5 Things You Didn't Probably Didn't Know About The Marines

On July 11, 1798, the U.S. Marine Corps was created by an act of Congress. On the anniversary of its creation, here are five surprising facts about one of the most storied branches of the armed forces.


The First Marine Corps Recruitments Took Place In a Bar The Marine Corps was founded in a bar. The legend goes that in November 1775, newly commissioned Captains Samuel Nicholas and Robert Mullan organized the first Marine Corps enlistment at Tun Tavern, a popular watering hole in Philadelphia. The two officers are said to have lured potential Marines with mugs of beer and the promise of adventure on the high seas. Their recruits went on to become the first five companies to serve on Continental Navy ships. The Tun Tavern is considered the birthplace of the Marine Corps.

The Marines’ First Battle Took Place In The Bahamas On March 3, 1776, Captain Samuel Nicholas and a force of 220 Marines stormed the beaches of the British-held island of New Providence in the Bahamas to search for military supplies. After they landed near Nassau unopposed, they captured the town and took possession of its two forts. Although the governor shipped out most of the gunpowder before the Marines' arrival, Nicholas and his troops seized mortars and brass cannons used later by George Washington and the Continental Army.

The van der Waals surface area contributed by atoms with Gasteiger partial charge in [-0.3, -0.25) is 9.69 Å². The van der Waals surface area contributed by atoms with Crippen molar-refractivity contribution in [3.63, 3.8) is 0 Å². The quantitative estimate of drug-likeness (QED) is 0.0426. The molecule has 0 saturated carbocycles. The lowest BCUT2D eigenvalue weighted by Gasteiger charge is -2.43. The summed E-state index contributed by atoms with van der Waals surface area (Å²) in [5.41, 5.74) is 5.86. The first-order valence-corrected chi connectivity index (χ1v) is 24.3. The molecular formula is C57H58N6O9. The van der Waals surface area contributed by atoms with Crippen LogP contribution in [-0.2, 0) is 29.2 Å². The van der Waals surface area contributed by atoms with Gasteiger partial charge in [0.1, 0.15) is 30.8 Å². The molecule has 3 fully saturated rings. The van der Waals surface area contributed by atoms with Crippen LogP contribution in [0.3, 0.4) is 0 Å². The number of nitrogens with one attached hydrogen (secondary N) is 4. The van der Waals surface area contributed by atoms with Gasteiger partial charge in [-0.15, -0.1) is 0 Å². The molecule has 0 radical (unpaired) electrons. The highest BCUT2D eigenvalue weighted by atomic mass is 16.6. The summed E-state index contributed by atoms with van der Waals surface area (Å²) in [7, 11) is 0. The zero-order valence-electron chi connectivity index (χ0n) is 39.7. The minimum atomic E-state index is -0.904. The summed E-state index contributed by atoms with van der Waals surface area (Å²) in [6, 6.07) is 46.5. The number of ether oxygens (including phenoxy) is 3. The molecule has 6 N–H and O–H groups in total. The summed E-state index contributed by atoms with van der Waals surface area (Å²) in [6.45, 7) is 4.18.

A Fight Against Pirates Made The Marines Famous Following a brief disbandment after the American Revolution, the Marine Corps was revived in July 1798 and later sent into action against the Barbary pirates. The Barbary pirates didn't stand a chance when a small group of Marines led by Lt. Presley O'Bannon arrived in Egypt to overthrow the pirate leader at Tripoli. With Navy ships as backup providing bombardment, the Marine assault seized the city and its fortifications in Tripoli on April 27, 1805. This campaign in the First Barbary War led to the inclusion of the words "to the shores of Tripoli" in the "Marines' Hymn."

The Marine Corps Is Part of The Department of The Navy While the Marine Corps is its own branch of the U.S. military, it falls under the administration of the Department of the Navy. This close working relationship dates back to the American Revolution and has been affirmed by several acts of Congress. Marines serve aboard Navy ships and often train alongside sailors, and many Marine officers attend the United States Naval Academy in Annapolis. Marines have also served under Army command, most notably during World War I in Europe, when the Fourth Marine Brigade was attached to the Second Infantry Division.

There Are Some Pretty Famous Marines With well over 200 years of service, the Marine Corps has trained hundreds of thousands of men and women who embody honor, courage, and commitment. Over the years, a handful of them have moved into civilian careers that catapulted them into the glare of the American public. Before he became famous for co-hosting The Tonight Show, Ed McMahon was a Marine fighter pilot with six air medals and 85 combat missions under his belt. Other well-known Marines include Drew Carey,  Montel Williams, Steve McQueen, Gene Hackman, Ted Williams, Rob Riggle, and Harvey Keitel.

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